• The risk management, asset-liability management and investment policies of the (re)insurer reflect the intention to hold the long-term equity investments for a period of five years or more.

  • The subset of equity investments is appropriately diversified so as to avoid excessive reliance on any particular issuer or group of undertakings and excessive accumulation of risk in the portfolio of LTE investments as a whole with the same risk profile.

  • The subset of equity investments does not include participations.

With regard to investments in ELTIFs, the adopted amendments clarify that where equities are held within ELTIFs, the above conditions may be assessed at the level of the fund and not the underlying assets held within this fund (that is, no look-through as required in principle for any investment by (re)insurers). The adopted amendments also state that investments in AIFs with a lower risk profile may benefit from the same preferential treatment as investments in ELTIFs. A delegated act will specify the types of AIFs with a lower risk profile.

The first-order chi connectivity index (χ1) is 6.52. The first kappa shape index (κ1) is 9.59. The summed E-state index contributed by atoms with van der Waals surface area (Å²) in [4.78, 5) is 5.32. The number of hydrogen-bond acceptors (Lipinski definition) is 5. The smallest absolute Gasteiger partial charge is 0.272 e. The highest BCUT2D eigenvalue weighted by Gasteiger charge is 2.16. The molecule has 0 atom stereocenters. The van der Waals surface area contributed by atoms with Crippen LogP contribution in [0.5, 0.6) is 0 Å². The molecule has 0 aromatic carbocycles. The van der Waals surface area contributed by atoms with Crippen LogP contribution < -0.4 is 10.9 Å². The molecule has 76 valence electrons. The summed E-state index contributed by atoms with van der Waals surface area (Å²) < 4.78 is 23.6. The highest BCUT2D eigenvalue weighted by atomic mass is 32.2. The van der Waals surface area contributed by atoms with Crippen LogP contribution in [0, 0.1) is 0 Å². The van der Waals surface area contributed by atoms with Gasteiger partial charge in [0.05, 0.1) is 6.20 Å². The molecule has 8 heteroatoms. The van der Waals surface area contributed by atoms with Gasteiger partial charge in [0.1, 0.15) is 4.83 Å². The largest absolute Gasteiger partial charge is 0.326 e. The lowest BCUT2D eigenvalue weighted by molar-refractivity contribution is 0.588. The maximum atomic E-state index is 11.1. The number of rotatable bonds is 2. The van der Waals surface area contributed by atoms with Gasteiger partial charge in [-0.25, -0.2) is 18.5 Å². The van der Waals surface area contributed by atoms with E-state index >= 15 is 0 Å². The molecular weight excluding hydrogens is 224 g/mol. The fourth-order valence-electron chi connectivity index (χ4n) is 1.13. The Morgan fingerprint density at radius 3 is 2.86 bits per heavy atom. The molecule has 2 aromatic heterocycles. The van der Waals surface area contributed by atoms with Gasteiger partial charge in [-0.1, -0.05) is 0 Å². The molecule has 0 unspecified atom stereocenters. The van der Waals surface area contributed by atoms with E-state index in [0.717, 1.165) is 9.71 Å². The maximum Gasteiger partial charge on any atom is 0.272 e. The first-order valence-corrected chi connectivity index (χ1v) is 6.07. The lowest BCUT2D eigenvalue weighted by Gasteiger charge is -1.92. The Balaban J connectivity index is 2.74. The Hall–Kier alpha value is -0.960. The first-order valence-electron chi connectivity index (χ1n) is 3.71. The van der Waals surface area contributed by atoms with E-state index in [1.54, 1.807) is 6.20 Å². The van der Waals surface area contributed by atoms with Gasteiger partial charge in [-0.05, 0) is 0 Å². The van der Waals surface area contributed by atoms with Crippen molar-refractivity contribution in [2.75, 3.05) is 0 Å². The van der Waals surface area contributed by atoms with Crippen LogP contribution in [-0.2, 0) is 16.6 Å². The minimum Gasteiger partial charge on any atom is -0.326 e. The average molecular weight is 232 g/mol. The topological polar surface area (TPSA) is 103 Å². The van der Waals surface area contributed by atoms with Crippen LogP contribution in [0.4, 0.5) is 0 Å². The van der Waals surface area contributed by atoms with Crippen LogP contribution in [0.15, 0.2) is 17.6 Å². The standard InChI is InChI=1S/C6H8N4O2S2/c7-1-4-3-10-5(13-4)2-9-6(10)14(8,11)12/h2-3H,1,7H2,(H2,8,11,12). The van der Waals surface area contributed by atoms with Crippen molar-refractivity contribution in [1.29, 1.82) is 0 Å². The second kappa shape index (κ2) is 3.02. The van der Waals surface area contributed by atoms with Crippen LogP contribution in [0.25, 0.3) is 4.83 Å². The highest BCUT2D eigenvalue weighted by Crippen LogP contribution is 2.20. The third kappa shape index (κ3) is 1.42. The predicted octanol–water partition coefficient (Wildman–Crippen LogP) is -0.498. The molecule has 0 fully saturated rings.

The capital charge for LTEs must be equal to the loss in the basic own funds that would result from an instantaneous decrease equal to 22% in the value of LTE investments. However, it should be noted that (re)insurers who adopt this approach may not revert to an approach that does not include LTE investments in case the (re)insurer is no longer able to comply with the above conditions.

Next steps

The adopted text is now subject to formal adoption by the Council of the EU, which should be a formality. The adopted amendments to Solvency II will enter into force 20 days following publication in the Official Journal of the EU. Member States will have 24 months to implement and apply the amended rules, which we expect will be the case by the end of Q2 2026.